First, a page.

LEFT: The Hot Springs Rotary Club’s latest project was the construction of a 28x40 picnic shelter in Brookside Park, started in early May and completed in late June. The project was a collaborative effort with the City of Hot Springs and SHEDCO.
RIGHT: Hot Springs Rotarians happily serve water, pop and beer at their annual Fall River Fourth Street Dance held in Centennial Park this past Saturday night.
By Brett Nachtigall
HOT SPRINGS – For anyone who enjoyed this past weekend’s Fall River Fourth of July celebration in Hot Springs, it’s hard to imagine how different the experience would have been without the Hot Springs Rotary Club.
Not only did they start and continue to put on the street dance and parade each year, but they are also the group responsible for providing many of the amenities in the city parks, specifically the bathroom and two picnic shelters in Centennial Park and one picnic shelter in Butler Park. They also put a roof on the band shell stage in Centennial Park and built the “potty on the path” near the Mueller Civic Center, to name just a few of their other contributions to their community.
The Rotary’s most recent gift to Hot Springs was in providing the labor to erect yet another picnic shelter in Brookside Park, which was a collaborative effort with the City of Hot Springs and the Southern Hills Economic Development Corporation (SHEDCO).
Longtime Hot Springs Rotary Club member Gary Schuh said their group began focusing on improving the city’s parks in the late 1980s around the time when the Mueller Civic Center was built. He said they utilized the city’s surplus blocks from that project to build the Centennial Park bathrooms on a single weekend by securing a bunch of volunteers, who were paid afterwards with a steak dinner and a relaxing, beverage-filled outing to the lake.
Over the next few years, the Rotary put their focus on building picnic shelters beginning with the 20’ x 40’ shelter on the north end of Centennial Park, followed by one near the ballfields in Butler Park a few years after that. About 20 years ago, they completed the second shelter in Centennial Park followed by the “potty on the path” behind the Mueller Center a few years after that and the Centennial Park stage roof.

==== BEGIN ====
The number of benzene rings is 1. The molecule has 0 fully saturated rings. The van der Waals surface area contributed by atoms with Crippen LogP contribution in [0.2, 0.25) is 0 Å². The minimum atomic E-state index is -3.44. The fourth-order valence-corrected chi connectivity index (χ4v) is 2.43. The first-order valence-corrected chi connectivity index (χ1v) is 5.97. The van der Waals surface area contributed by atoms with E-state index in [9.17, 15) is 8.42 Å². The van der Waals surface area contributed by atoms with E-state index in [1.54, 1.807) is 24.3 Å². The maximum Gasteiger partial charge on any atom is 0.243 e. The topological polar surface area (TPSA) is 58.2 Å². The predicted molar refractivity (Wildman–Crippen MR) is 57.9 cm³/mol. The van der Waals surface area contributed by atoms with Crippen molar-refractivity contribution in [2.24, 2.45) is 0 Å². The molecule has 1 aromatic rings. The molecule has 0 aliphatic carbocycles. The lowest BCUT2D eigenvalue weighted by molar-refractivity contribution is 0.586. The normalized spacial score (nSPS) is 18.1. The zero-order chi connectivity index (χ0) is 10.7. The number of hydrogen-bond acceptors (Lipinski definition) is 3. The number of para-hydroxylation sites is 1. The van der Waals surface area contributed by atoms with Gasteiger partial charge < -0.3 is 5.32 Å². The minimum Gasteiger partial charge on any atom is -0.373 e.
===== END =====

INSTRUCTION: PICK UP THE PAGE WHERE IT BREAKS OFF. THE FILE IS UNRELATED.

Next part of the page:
Schuh said in the late 1980s, the average age of the Hot Springs Rotary Club was about 40 years old and they were very active and excited about creating things that would provide a lasting legacy for their community. Today, while they may have slowed down a bit, that same drive to help their community is still prevalent, despite the average age of their members now being in their 70s.
Many of the projects the Rotary Club is able to support is thanks to the groups fundraising efforts, which includes beer and beverage sales at events like the Fourth of July street dance and community picnic, as well as brat sales at events like the Arts & Crafts Festival and the Spring Fling Home & Garden Show.
The Rotary’s newest picnic shelter project in Brookside Park was actually the result of SHEDCO’s Andrea Powers becoming a cohort member of the American Walking College, which according to their website, offers its “participants an opportunity to hone their skills and knowledge around creating vibrant, safe, accessible communities for all.”
As part of her membership with the Walking College, Powers met with community members with mobility issues, which she said, makes up about 22 percent of the Hot Springs population. During those meetings, she learned about their concerns which included the fact there were not any charging stations for their electric scooters and wheelchairs along the Freedom Trail. She also learned that they had concerns about the lack of storm shelters on the south end of the trail.
Powers said when she discussed her findings with the City of Hot Springs, and councilmember Larry Pratt, who chairs the Parks & Rec Committee, was able to help secure some reallocated funds to purchase the materials for the shelter. Powers then secured a grant to purchase the electric charging equipment that will be installed at the shelter.
With their experience in building picnic shelters, the City of Hot Springs then approached the Rotary Club to help make it a reality.
Kelly Cape, who coordinated the project on the Rotary side, said the construction involved six to 10 volunteers over the course of two work days, which first included erecting the frame and then a few weeks later, the steel roof. Cape said local contractor Ken Fischer volunteered his expertise with installing the roof, which wouldn’t have been possible without his help. Schuh also lauded Fischer as a “God send” for his help in many of the Rotary’s previous projects, dating all the way back to the beginning.
This newest picnic shelter is the Rotary’s largest at 28 feet x 40 feet, and was set on a pre-existing concrete slab and also next to pre-existing bathroom facilities. The park also includes playground equipment, a “swimming hole” and is the only city park where the consumption of alcoholic beverages is prohibited, making it truly a family-friendly experience.